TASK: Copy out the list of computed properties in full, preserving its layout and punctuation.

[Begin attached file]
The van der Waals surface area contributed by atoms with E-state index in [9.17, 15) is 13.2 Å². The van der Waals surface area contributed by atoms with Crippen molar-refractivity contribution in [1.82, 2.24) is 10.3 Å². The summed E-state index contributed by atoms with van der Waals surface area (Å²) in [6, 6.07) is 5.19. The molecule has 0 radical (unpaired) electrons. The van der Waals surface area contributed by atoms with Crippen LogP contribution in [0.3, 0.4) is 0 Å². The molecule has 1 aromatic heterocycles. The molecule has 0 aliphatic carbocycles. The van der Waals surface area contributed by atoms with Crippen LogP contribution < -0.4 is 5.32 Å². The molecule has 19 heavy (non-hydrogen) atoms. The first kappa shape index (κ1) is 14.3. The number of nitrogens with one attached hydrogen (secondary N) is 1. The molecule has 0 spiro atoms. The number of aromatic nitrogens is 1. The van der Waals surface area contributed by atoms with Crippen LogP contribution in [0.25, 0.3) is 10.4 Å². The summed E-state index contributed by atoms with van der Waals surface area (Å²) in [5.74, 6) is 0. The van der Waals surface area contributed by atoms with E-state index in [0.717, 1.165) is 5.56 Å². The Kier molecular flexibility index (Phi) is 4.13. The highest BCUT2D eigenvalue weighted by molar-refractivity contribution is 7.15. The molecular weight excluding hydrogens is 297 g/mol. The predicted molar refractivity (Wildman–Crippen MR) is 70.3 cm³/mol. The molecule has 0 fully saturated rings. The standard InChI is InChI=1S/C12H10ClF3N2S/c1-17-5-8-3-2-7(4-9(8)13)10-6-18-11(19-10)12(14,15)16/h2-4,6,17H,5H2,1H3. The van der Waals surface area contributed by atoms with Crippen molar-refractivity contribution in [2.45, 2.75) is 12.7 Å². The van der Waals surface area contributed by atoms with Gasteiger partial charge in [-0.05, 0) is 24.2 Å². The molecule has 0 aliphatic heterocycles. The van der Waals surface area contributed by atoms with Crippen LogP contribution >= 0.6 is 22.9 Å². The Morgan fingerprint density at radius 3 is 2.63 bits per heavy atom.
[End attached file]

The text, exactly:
The van der Waals surface area contributed by atoms with E-state index in [9.17, 15) is 13.2 Å². The van der Waals surface area contributed by atoms with Crippen molar-refractivity contribution in [1.82, 2.24) is 10.3 Å². The summed E-state index contributed by atoms with van der Waals surface area (Å²) in [6, 6.07) is 5.19. The molecule has 0 radical (unpaired) electrons. The van der Waals surface area contributed by atoms with Crippen LogP contribution in [0.3, 0.4) is 0 Å². The molecule has 1 aromatic heterocycles. The molecule has 0 aliphatic carbocycles. The van der Waals surface area contributed by atoms with Crippen LogP contribution < -0.4 is 5.32 Å². The molecule has 19 heavy (non-hydrogen) atoms. The first kappa shape index (κ1) is 14.3. The number of nitrogens with one attached hydrogen (secondary N) is 1. The molecule has 0 spiro atoms. The number of aromatic nitrogens is 1. The van der Waals surface area contributed by atoms with Crippen LogP contribution in [0.25, 0.3) is 10.4 Å². The summed E-state index contributed by atoms with van der Waals surface area (Å²) in [5.74, 6) is 0. The van der Waals surface area contributed by atoms with E-state index in [0.717, 1.165) is 5.56 Å². The Kier molecular flexibility index (Phi) is 4.13. The highest BCUT2D eigenvalue weighted by molar-refractivity contribution is 7.15. The molecular weight excluding hydrogens is 297 g/mol. The predicted molar refractivity (Wildman–Crippen MR) is 70.3 cm³/mol. The molecule has 0 fully saturated rings. The standard InChI is InChI=1S/C12H10ClF3N2S/c1-17-5-8-3-2-7(4-9(8)13)10-6-18-11(19-10)12(14,15)16/h2-4,6,17H,5H2,1H3. The van der Waals surface area contributed by atoms with Crippen molar-refractivity contribution in [2.45, 2.75) is 12.7 Å². The van der Waals surface area contributed by atoms with Gasteiger partial charge in [-0.05, 0) is 24.2 Å². The molecule has 0 aliphatic heterocycles. The van der Waals surface area contributed by atoms with Crippen LogP contribution >= 0.6 is 22.9 Å². The Morgan fingerprint density at radius 3 is 2.63 bits per heavy atom.